This is the best Volume Control for DIY I know of.

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glynnw

This is the best Volume Control for DIY I know of.
« on: 29 Aug 2013, 07:19 pm »
I have absolutely no monetary interest in Tortuga Audio - this is simply written as a fanboy.  I received one of these LDR boards and remote a week ago and it is absolutely the clearest volume control I have ever heard - by a mile.  Add rca inputs and outputs, almost any 12V wall wart, solder the three legs of the Infrared Receiver to the board (This all takes less than an hour easily) and you have what in my opinion is the best passive volume control available. I have been using a TVC for a couple of years and I like this better. 2 days ago I put my TVC back in and took it back out of the system after 15 minutes.

Specific examples - On David Gray's album White Ladders, on the title cut, I now hear so much background noise the cut is almost no longer enjoyable.  I never noticed this until I got the LDR.

On The Mamas and the Papas Greatest Hits (I am an old man) on Dream a Little Dream With Me, at the start Mama Cass is saying something in a low voice that I have never full understood.  Now I know exactly what she said.

I am a loyal Bottlehead follower and have built several preamps with non-supplied volume controls, since I insist on always having remote balance.  This is ideal for any DIY builder.

The negatives:

This does not have the extra few dB of gain a TVC can supply.  I can live with that.

A few recordings now sound harsh.  Since recordings I know were done well still sound great, I can only surmise that I am hearing harshness in the recording I never noticed before.  I am using JRiver and can use it's DSP to compensate on the few recordings where it's needed.

This also has a 12V trigger which I now use to turn on the system through my PS Audio Power Plant.  This makes for 1 less remote controller to have lying around.
 
I guess that wraps it up.  I have been listening to this for a week and am still in awe.  Usually that wears off after a couple of days. 

poseidonsvoice

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Re: This is the best Volume Control for DIY I know of.
« Reply #1 on: 29 Aug 2013, 11:13 pm »
Great review :thumb:

Mind sharing which TVC you had?

Thanks,
Anand.

James Romeyn

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Re: This is the best Volume Control for DIY I know of.
« Reply #2 on: 30 Aug 2013, 01:13 am »
That gear indeed seems unbeatable as long as you don't need extra gain.  That's quite a testimony based on your prior attenuator.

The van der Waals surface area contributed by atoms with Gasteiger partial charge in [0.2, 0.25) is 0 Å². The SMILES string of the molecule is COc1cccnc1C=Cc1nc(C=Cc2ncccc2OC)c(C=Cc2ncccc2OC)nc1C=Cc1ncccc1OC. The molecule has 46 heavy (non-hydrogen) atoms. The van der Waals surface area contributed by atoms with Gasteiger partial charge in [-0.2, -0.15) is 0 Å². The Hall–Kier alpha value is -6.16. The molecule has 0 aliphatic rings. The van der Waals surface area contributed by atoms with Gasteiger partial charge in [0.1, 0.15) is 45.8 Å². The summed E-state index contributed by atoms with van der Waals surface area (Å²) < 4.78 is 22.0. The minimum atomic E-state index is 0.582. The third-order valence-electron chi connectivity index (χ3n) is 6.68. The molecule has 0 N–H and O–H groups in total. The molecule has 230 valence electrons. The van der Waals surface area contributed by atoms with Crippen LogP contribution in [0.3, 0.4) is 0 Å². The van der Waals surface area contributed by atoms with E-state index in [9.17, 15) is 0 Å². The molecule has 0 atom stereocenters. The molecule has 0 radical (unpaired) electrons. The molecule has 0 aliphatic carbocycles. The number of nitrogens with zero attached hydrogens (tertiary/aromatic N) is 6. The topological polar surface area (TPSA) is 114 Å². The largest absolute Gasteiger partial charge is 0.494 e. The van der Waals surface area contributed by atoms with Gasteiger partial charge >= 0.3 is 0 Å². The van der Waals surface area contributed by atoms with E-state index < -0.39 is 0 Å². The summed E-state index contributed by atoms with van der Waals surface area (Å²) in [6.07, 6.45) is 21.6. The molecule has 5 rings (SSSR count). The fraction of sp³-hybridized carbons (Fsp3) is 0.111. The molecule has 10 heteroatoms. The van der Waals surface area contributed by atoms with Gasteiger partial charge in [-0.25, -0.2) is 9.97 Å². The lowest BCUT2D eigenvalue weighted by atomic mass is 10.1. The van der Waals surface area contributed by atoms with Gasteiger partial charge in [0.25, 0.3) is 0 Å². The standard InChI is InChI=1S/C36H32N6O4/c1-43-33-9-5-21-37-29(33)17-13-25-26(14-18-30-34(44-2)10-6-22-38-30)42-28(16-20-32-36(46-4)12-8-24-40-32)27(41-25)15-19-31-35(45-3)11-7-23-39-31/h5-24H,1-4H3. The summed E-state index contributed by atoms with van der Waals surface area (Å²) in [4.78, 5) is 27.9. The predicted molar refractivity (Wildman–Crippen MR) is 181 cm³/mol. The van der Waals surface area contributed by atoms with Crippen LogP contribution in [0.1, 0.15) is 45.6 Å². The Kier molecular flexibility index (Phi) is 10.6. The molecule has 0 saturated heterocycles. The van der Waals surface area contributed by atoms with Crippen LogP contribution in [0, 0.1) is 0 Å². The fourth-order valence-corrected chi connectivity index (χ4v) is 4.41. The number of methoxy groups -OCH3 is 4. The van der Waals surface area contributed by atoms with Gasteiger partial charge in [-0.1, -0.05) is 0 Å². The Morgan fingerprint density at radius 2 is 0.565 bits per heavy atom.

A friend of mine was looking at light resistor attenuators a year or more ago.  IIRC there were significant performance negatives with the earlier light resistors.  If I'm wrong I apologize.  But if that's correct, what was the downside and what was the remedy?

Nothing in the world can make up for the audio sins of a bad preamp, that's for sure. 

Get a can of Caig DeOxit Gold and clean every contact in sight.  If you've not used it, you should hear improvements similar to your new attenuator, really!  Especially that harshness you mentioned that seems software dependent. 


glynnw

Re: This is the best Volume Control for DIY I know of.
« Reply #3 on: 30 Aug 2013, 03:52 am »
I prefer not to say which TVC, but it is extremely well regarded. The company did me a big favor at one time and I will never denigrate one of their products.   I have also had a Placette, Welborne Labs with nude Vishay, a handmade shunt, still have a set of Ultimate Attenuators in the closet.  Sorry, but no cleaning of contacts is going to be comparable.  I really want to hear what someone else thinks of this Tortuga LDR.  After over a week of playing with it, this afternoon I still got completely involved in listening to how it makes things I know well sound so much better. I remain stoked!

WireNut

Re: This is the best Volume Control for DIY I know of.
« Reply #4 on: 30 Aug 2013, 07:09 am »
From a photo I've seen of the Tortuga passive unit it appears to use IC's which would cause me to look at something else. What is LDR technology and how could it better an autoformer volume control ?


 

poseidonsvoice

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Re: This is the best Volume Control for DIY I know of.
« Reply #5 on: 30 Aug 2013, 11:55 am »